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NY Slip OP 05895-August 25, 2016

The decedent died on July 14, 2016, without a plan for what would happen to his law office in the event of his passing. The local bar association, Tompkins County Bar Association(TCBA) moved for an Order to appoint a lawyer as a custodian of the files in decedent’s office in order to protect the decedent’s clients. TCBA also moves (Rules of Professional Conduct 22 NYCRR 1200.0) Rule 1.15 (g) for a lawyer to be appointed as a successor signatory for the decedent’s clients. The Lawyers Fund for Client Protection and The Committee on Professional Standards did not oppose.

The Court granted the motion and the TCBA was appointed as the custodian of the law firm (Matter of Van Zandt 53 AD 3d 982[2008]). The issue of a successor signatory for the decedent’s law firm was denied with the appropriate application made to the Supreme Court (Rules of Professional Conduct [22 NYCRR 1200] Rule 1.5 [g][2].

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In re: Lewis NY Slip Op 04674

In this case, the decedent RL, left no will. Letters of Administration were issued to her parents. The parents had renounced their interest in the estate in favor of the decedent’s brothers, RL and JL. There was a piece of property that would have stayed in the family, but for a subsequent will that was admitted to probate. That will left her estate to her ex-husband and named him as the executor.

This case was brought to the court, not by the ex-husband (he was disqualified by divorce), but by RL’s former father in law, who was named as an alternate executor and beneficiary. The father in law was not disqualified under the laws of New York which governs the decedent’s real property. This property was the main and significant asset of RL’s estate. Both the decedent’s parents and brothers filed objections.

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A Kings County Estate Administration Lawyer said that, this is an application for limited letters of temporary estate administration. Decedent executed a will in Ireland which was witnessed by the manager for the United States Lines in Ireland and the American Consul in Cork. Beside a small bequest to a friend, the entire residuary is bequeathed to the decedent’s granddaughter. The will does not name an executor. The decedent’s granddaughter petitions for probate of the will and for letters of administration c. t. a. She makes this motion for limited letters of temporary estate administration so that she can commence an action against the United States Lines before the statute of limitations runs out. This motion is opposed by one of two sisters who are distributees of decedent, on the ground that the wrongful death suit is ‘exclusively for the benefit of the decedent’s wife, husband, parent, child or dependent relative.’ She argues that the decedent’s granddaughter is none of these and that under section 118 of the Surrogate’s Court Act, letters should issue to a distributee, namely, herself, so that she might bring the action against the steamship line.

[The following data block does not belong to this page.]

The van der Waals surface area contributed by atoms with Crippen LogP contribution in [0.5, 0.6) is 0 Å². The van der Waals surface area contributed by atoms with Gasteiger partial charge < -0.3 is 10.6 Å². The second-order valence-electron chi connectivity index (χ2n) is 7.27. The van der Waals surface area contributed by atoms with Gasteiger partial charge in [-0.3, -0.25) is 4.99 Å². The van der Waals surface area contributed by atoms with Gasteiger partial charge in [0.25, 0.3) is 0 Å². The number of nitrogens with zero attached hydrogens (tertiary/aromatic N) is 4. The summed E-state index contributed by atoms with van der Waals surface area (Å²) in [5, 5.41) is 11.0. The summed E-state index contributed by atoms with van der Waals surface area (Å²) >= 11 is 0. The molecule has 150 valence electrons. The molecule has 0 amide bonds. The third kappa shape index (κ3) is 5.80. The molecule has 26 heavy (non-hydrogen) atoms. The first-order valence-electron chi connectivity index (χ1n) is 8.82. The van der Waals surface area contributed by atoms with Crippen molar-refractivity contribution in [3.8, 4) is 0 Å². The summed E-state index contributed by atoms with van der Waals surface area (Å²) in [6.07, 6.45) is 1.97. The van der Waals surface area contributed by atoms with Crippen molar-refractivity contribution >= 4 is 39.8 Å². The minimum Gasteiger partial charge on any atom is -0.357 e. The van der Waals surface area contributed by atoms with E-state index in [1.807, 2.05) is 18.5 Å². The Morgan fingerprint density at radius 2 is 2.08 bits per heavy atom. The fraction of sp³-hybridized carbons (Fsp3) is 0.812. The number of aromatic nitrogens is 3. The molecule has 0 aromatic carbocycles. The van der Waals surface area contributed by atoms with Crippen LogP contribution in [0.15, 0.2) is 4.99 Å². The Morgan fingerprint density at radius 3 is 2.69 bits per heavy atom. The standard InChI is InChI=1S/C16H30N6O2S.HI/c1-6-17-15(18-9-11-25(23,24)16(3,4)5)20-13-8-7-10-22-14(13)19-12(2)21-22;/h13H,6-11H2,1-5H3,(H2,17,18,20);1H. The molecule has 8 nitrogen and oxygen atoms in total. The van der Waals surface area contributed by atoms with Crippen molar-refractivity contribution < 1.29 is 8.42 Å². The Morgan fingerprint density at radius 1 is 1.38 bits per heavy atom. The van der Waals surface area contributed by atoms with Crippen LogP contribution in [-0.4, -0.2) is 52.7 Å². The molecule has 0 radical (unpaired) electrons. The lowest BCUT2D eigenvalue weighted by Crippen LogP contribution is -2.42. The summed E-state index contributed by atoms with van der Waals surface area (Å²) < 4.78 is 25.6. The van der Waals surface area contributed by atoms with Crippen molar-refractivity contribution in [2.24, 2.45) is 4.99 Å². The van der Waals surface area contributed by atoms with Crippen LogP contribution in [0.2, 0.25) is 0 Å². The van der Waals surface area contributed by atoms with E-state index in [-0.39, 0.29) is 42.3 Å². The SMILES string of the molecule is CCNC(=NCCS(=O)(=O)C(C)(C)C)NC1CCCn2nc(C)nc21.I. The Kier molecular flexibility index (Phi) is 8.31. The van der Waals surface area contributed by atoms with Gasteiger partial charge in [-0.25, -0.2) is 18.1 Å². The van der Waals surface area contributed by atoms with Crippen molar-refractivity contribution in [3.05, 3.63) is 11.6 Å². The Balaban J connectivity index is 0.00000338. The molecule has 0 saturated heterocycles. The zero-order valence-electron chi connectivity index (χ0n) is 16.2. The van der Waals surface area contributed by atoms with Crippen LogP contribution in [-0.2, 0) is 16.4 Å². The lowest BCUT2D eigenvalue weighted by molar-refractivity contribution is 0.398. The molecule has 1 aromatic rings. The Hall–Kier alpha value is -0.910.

The applicable federal statute provides that the action shall be maintained by the personal representative of the decedent (Title 46, Sec. 761, U.S.C.A.). Since it appears that the will of decedent is uncontested and that on its probate the decedent’s granddaughter would be entitled to letters of administration c. t. a. as the sole residuary legatee (Surrogate’s Ct. Act, § 133, subd. 2) and would be the person authorized under the federal statute to prosecute the action, the Court will appoint her Temporary Administratrix under Limited Letters, upon qualifying according to law. Upon the will being admitted to probate, the Temporary Letters will be revoked and letters of administration c. t. a. will issue to the decedent’s granddaughter nning. Settle decree on notice.

In another case, a Estate Litigation Lawyer said that a probate proceeding petitioner claims that under the terms of the propounded instrument she is entitled to decedent’s net estate and to letters testamentary. The respondents have appeared and filed their consent to probate the instrument, but dispute petitioner’s claim. A construction is requested to determine whether the provisions of paragraph ‘Fourth’ are operative and dispose of decedent’s estate.

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An estate administration lawyer said that, on December 2, 1999 a will was admitted to probate on August 16, 2001, reads as follows: “All the rest, residue and remainder of the property which I may own at the time of my death, real and personal, and whosesoever the same may be situate.” There is no more. The name of the intended beneficiary of the residuary is missing. As a practical matter, the residuary clause amounts to only 10% of the estate, since the will made pre-residuary bequests of 90% of the net estate.

Petitioner as executrix of the will, has petitioned for construction of the will by reading the residuary clause to be the same as decedent’s prior will dated June 18, 1997. The residuary clause of the 1997 will provided: “All the rest, residue and remainder of the property which I may own at the time of my death, real and personal, and whosesoever the same may be situate I give, devise and bequeath to my nephew, per stirpes. In the event that my nephew, does not survive me, his share shall go to his wife.”

The nephew died on November 25, 2000, without issue and testator died on November 30, 2000. The persons who would take the decedent’s estate in intestacy are a niece, and a great nephew. The niece has filed a consent to the relief requested in the petition for construction. The nephew defaulted in appearing on the return day of the proceeding.

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An Estate Administration Lawyer said that, there are three proceedings pending in the estate of the decedent: (1) a miscellaneous proceeding to declare the decedent’s Living Trust dated March 19, 2001 invalid; (2) a proceeding to probate an instrument dated March 19, 2001 as the decedent’s last will and testament; and (3) a proceeding by respondent as trustee of the decedent’s Living Trust dated March 19, 2001, to judicially settle his account for the period from March 19, 2001 to May 9, 2007. On July 1, 2010, the court appointed a guardian ad litem for one of the decedent’s daughters, in all three proceedings.

The decedent died on May 9, 2007, survived by four distributees: two daughters, a son; and a granddaughter, the only child of the decedent’s predeceased son. The propounded will pours over to the living trust. The living trust provides only for the son, specifically omits the two daughters, and does not mention the granddaughter.